The name “John Doe” (or “John Do”), “Richard Roe”, along with “John Roe”, were regularly invoked in English legal instruments to satisfy technical requirements governing standing and jurisdiction, beginning perhaps as early as the reign of England’s King Edward III (1327–1377).Though the rationale behind the choices of Doe and Roe is unknown, there are many suggested folk etymologies. Other fictitious names for a person involved in litigation in medieval English law were “John Noakes” (or “Nokes”) and “John-a-Stiles” (or “John Stiles”). The Oxford English Dictionary states that John Doe is “the name given to the fictitious lessee of the plaintiff, in the (now obsolete in the UK) mixed action of ejectment, the fictitious defendant being called Richard Roe”.

      This usage is mocked in the 1834 English song “John Doe and Richard Roe”:

      Two giants live in Britain’s land,
      John Doe and Richard Roe,
      Who always travel hand in hand,
      John Doe and Richard Roe.
      Their fee-faw-fum’s an ancient plan
      To smell the purse of an Englishman,
      And, ‘ecod, they’ll suck it all they can,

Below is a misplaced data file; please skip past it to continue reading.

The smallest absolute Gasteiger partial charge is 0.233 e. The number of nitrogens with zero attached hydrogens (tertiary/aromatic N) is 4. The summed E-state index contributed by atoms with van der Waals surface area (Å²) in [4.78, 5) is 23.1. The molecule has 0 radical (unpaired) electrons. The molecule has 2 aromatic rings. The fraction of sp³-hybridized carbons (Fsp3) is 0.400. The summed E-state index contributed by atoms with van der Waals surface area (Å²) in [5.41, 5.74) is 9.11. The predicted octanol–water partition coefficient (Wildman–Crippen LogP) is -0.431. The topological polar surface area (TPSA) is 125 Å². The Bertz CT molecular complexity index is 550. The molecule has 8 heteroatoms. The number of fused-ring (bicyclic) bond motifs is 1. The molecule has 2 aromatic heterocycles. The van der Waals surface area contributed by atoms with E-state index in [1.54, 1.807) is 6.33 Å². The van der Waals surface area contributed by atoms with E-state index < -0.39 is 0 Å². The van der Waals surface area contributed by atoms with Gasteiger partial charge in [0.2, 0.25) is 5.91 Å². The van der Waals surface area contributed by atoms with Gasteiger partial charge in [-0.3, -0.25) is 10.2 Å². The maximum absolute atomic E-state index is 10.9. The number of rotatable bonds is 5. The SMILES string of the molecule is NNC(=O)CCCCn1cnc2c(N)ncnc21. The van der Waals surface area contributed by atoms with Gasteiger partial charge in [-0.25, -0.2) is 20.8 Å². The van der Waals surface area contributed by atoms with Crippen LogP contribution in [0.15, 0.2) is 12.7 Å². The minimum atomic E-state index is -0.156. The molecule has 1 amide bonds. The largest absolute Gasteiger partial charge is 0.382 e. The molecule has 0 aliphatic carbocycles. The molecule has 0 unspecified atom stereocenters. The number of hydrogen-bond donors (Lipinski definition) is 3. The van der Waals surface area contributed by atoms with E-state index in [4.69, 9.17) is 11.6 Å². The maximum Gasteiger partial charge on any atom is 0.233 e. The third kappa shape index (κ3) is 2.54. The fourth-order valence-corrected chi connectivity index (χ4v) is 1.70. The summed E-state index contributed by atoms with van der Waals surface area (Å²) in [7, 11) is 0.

John Doe and Richard Roe …

      This particular use became obsolete in the UK in 1852:

      As is well known, the device of involving real people as notional lessees and ejectors was used to enable freeholders to sue the real ejectors. These were then replaced by the fictional characters John Doe and Richard Roe. Eventually the medieval remedies were (mostly) abolished by the Real Property Limitation Act of 1833; the fictional characters of John Doe and Richard Roe by the Common Law Procedure Act 1852; and the forms of action themselves by the Judicature Acts 1873–75.”
      Secretary of State for Environment, Food, and Rural Affairs v Meier and others (2009).
      In the UK, usage of “John Doe” survives mainly in the form of John Doe injunction or John Doe order (see above).

      If an unknown person has possession of the confidential personal information and is threatening to disclose it, a ‘John Doe’ injunction may be sought against that person. The first time this form of injunction was used since 1852 in the United Kingdom was in 2005 when lawyers acting for JK Rowling and her publishers obtained an interim order against an unidentified person who had offered to sell chapters of a stolen copy of an unpublished Harry Potter novel to the media.
      Unlike the United States, the name “John Doe” does not actually appear in the formal name of the case, for example: X & Y v Persons Unknown [2007] HRLR 4.

      Well-known cases of unidentified corpses include “Cali Doe” (1979) and “Princess Doe” (1982). The baby victim in a 2001 murder case in Kansas City, Missouri, was referred to as Precious Doe.

      In 2009, the New York Times reported the difficulties and unwanted attention experienced by a man actually named John Doe, who had often been suspected of using a pseudonym. He had been questioned repeatedly by airport security staff. Another man named John Doe was often suspected of being an incognito celebrity.